Abraham Lawrence Bogart


Abraham Lawrence Bogart
Abraham Lawrence Bogart
Death date
Fields of study
Gas stoves, Lighting


AL Bogart - Studio portrait - old age 001.jpg
Abraham Bogart - 22 Union Square 001.jpg

Abraham Lawrence Bogart was left an orphan at the age of thirteen. With two brothers to support he began working for a dry goods house on Broadway, and within a few years he owned the business. By age 21 he was a principal in the firm of Bogert and Mecamly, a dry goods and clothing emporium on lower ninth avenue in Manhattan. In 1839, a mass-produced lithograph advertisement for the store featured the image of Julia Gardiner. A young attractive member of a wealthy family, she was known as the "Rose of Long Island". A few years later, she became the second wife of President John Tyler, 30 years her senior. This innovative marketing scheme was the first known use of a commercial endorsement by a prominent woman, and such a bold public display was out of character for a well-bred daughter like Julia. The historian, Sharon Leahy, in the course of her research for a biography of Julia Gardiner, discovered that Abraham Bogart was the Bogert of Bogert and Mecamly.

Bogart then went into the tobacco business and he was the first to package fine chewing tobacco in tins.[1] He experimented with Bunsen burners while still a schoolboy and was the first to apply the Bunsen burner to gas stoves, practically starting the gas-stove industry.[2] He patented a variety of stove designs including a model (patent 71,269) for indoor use where no outside ventilation was available. Exhaust gasses were purified by passing through chambers containing quicklime. Another innovation consisted of attachments to conventional wood and coal stoves for conversion to gas (patent 92,931). He was also the first to build smokestacks for locomotives(1). He conducted scientific experiments into the photometric properties of gas composition and burner design to develop more efficient lighting sources.[3] He was cited as one of the earliest researchers into shadowgraphy, the use of visible light to produce x-ray like images.[4] He provided gas meters and photometric devices for gas companies.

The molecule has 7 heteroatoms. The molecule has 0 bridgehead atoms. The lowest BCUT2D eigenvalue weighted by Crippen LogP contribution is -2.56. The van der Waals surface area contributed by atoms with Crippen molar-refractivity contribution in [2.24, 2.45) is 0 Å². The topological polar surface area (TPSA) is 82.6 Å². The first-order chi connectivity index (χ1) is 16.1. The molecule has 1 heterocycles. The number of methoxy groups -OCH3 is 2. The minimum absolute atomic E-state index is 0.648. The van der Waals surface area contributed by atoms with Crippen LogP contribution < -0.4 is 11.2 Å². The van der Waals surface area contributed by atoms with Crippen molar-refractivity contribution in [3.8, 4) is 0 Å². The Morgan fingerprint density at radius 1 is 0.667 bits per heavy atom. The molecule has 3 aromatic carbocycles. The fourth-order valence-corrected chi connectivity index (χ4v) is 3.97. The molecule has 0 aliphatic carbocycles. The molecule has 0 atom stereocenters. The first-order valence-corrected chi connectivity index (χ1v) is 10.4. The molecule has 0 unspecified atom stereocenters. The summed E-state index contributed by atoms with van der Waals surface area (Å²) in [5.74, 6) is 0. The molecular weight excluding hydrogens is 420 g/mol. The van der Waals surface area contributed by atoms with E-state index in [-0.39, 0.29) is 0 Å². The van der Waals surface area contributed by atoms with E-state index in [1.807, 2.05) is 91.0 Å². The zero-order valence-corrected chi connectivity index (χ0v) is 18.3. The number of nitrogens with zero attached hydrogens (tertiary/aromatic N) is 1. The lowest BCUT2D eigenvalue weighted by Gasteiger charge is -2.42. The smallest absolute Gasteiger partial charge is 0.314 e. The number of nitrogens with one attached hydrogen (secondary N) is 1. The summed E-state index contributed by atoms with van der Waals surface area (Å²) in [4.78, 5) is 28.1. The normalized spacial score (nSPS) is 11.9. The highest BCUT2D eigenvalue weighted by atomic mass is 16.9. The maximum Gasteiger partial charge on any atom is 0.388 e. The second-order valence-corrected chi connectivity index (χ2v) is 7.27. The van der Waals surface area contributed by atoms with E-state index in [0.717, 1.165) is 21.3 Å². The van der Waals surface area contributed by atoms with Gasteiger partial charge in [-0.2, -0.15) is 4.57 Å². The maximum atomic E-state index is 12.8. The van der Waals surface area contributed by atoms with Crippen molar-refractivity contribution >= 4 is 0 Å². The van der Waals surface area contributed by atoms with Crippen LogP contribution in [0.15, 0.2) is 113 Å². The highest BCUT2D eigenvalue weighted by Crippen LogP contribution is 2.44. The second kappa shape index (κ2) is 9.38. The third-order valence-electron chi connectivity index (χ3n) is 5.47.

In 1867 he entered the lighting business and proceeded to create multiple applications using electricity for the ignition of gas jets. Patent no. 119,561 is an example of an original design. The Bogart Frictional Gas Lighting Machine became the accepted design for large venues such as churches and theatres. It provided a mechanism to control multiple fixtures from a central switch. This design was installed in the Senate Chamber of the US Capitol Building (1870) and in Saint Patrick's Cathedral in NYC (1888). He patented as many as sixty inventions for electric gas lighting apparatuses. Bogart fiercely defended his patents and was very successful in patent litigation, nearly always prevailing in the case.[1]

Many of the Bogart electric gas lighting systems for large venues remained in use long after the introduction of the incandescent bulb. To quote the Lighting Journal, December, 1913, "The Bogart Frictional Gas Lighting Machine has been on the market for over 40 years, and of the 15,000 machines sold since 1870, many are still in active service."

Bogart continued to innovate throughout his career. In 1884 he held an exhibition at his offices to introduced a line of devices for hotels and townhouses. He introduced the fire alarm with thermostats in each room connected to a central station showing the location of the fire. Large gongs on each floor would also indicate the fire location and continue to sound until turned off (The Electrical World, Aug. 23, 1884, pg. 64). He thus introduced a standard practice that we still take for granted today. In 1890, at the age of 72, he introduced a line of burglar alarms combined with annunciators that included several novel features (The Electrical Engineer, Aug. 13, 1890, pg. 163). To quote The Electrical World, Sept 1, 1888 (pg. 111), "Mr Bogart has long been known for his innovative and inventive genius."

In 1887, at the age of 69, he married 17 year old Julia Appley, the daughter of Captain Jacob Appley, a wealthy New Yorker who was the half brother of Abraham's first wife. The marriage was considered scandalous at the time. Bogart passed away during a bike ride with his son in 1896[1] and was survived by five children, three by his first wife and two by his second. Two of his sons, Adrian (A.) Livingston Bogart and Eugene E. Bogart worked with him in the electrical business, and continued his firm under the name A.L. Bogart. Adrian was a prolific inventor in his own right and his expert opinion was often relied upon by the Courts in patent cases.[2] Later, after the early deaths of both sons, the firm continued under the direction of his granddaughter Ethel Livingston Bogart, the 25 year old daughter of A. Livingston Bogart.

Further Reading

Bogart letter to Edward Clark - architect of the Capitol - Proposal for electric gas lighting in the U.S. Senate Chamber. Written and signed by A.L. Bogart (Abraham Lawrence) to Edward Clark, architect of the Capitol, September, 1870. The gas jets were ignited using a sparking mechanism.


  1. 1.0 1.1 1.2 "Obituary.", The Electrical Age 18, no. 5, 1 August, 1896, pg. 426.
  2. 2.0 2.1 "Obituary.", Electrical World and Engineer, Vol. XLV, No. 20. pg. 958.
  3. "Miscellaneous Business.", The Scientific American, pg. 247. April 14, 1860.
  4. "Rontgen Rays.", The Electrical World, February 29,1896, Vol. XXVII, No.9, pg.221.